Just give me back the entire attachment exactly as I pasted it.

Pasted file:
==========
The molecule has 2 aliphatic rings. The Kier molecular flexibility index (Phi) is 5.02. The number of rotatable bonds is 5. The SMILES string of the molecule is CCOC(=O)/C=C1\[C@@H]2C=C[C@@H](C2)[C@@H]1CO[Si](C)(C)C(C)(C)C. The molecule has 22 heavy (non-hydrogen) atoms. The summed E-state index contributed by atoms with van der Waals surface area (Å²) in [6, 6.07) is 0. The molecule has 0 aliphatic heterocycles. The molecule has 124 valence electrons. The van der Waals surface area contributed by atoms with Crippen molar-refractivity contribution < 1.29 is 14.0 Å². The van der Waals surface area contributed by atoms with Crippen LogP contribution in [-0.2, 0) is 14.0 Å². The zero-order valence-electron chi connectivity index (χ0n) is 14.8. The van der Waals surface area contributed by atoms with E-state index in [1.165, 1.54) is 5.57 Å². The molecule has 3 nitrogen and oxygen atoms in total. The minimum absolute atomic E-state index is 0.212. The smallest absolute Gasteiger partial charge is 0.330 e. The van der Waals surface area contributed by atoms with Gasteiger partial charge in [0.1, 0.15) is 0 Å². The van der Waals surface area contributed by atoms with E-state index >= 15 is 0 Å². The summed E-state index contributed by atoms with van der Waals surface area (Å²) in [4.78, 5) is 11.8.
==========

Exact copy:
The molecule has 2 aliphatic rings. The Kier molecular flexibility index (Phi) is 5.02. The number of rotatable bonds is 5. The SMILES string of the molecule is CCOC(=O)/C=C1\[C@@H]2C=C[C@@H](C2)[C@@H]1CO[Si](C)(C)C(C)(C)C. The molecule has 22 heavy (non-hydrogen) atoms. The summed E-state index contributed by atoms with van der Waals surface area (Å²) in [6, 6.07) is 0. The molecule has 0 aliphatic heterocycles. The molecule has 124 valence electrons. The van der Waals surface area contributed by atoms with Crippen molar-refractivity contribution < 1.29 is 14.0 Å². The van der Waals surface area contributed by atoms with Crippen LogP contribution in [-0.2, 0) is 14.0 Å². The zero-order valence-electron chi connectivity index (χ0n) is 14.8. The van der Waals surface area contributed by atoms with E-state index in [1.165, 1.54) is 5.57 Å². The molecule has 3 nitrogen and oxygen atoms in total. The minimum absolute atomic E-state index is 0.212. The smallest absolute Gasteiger partial charge is 0.330 e. The van der Waals surface area contributed by atoms with Gasteiger partial charge in [0.1, 0.15) is 0 Å². The van der Waals surface area contributed by atoms with E-state index >= 15 is 0 Å². The summed E-state index contributed by atoms with van der Waals surface area (Å²) in [4.78, 5) is 11.8.